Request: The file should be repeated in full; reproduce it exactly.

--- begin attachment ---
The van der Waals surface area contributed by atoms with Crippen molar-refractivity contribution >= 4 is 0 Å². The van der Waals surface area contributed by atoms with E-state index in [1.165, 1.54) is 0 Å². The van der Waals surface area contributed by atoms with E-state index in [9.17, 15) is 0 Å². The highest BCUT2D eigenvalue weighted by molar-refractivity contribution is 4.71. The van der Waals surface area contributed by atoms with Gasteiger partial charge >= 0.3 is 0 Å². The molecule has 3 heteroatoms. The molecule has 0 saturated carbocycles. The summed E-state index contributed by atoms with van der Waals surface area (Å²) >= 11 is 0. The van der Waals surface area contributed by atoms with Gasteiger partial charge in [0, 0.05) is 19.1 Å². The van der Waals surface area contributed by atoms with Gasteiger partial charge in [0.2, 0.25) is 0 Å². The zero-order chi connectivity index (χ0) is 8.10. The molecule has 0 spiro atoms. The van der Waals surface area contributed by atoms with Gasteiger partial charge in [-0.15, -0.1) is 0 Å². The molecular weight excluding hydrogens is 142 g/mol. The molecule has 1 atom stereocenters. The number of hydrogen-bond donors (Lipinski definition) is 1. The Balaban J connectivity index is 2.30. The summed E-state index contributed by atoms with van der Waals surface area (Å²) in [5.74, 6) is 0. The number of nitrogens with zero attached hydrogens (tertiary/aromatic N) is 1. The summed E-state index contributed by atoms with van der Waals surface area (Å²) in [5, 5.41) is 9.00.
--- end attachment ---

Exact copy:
The van der Waals surface area contributed by atoms with Crippen molar-refractivity contribution >= 4 is 0 Å². The van der Waals surface area contributed by atoms with E-state index in [1.165, 1.54) is 0 Å². The van der Waals surface area contributed by atoms with E-state index in [9.17, 15) is 0 Å². The highest BCUT2D eigenvalue weighted by molar-refractivity contribution is 4.71. The van der Waals surface area contributed by atoms with Gasteiger partial charge >= 0.3 is 0 Å². The molecule has 3 heteroatoms. The molecule has 0 saturated carbocycles. The summed E-state index contributed by atoms with van der Waals surface area (Å²) >= 11 is 0. The van der Waals surface area contributed by atoms with Gasteiger partial charge in [0, 0.05) is 19.1 Å². The van der Waals surface area contributed by atoms with Gasteiger partial charge in [0.2, 0.25) is 0 Å². The zero-order chi connectivity index (χ0) is 8.10. The molecule has 0 spiro atoms. The van der Waals surface area contributed by atoms with Gasteiger partial charge in [-0.15, -0.1) is 0 Å². The molecular weight excluding hydrogens is 142 g/mol. The molecule has 1 atom stereocenters. The number of hydrogen-bond donors (Lipinski definition) is 1. The Balaban J connectivity index is 2.30. The summed E-state index contributed by atoms with van der Waals surface area (Å²) in [5.74, 6) is 0. The number of nitrogens with zero attached hydrogens (tertiary/aromatic N) is 1. The summed E-state index contributed by atoms with van der Waals surface area (Å²) in [5, 5.41) is 9.00.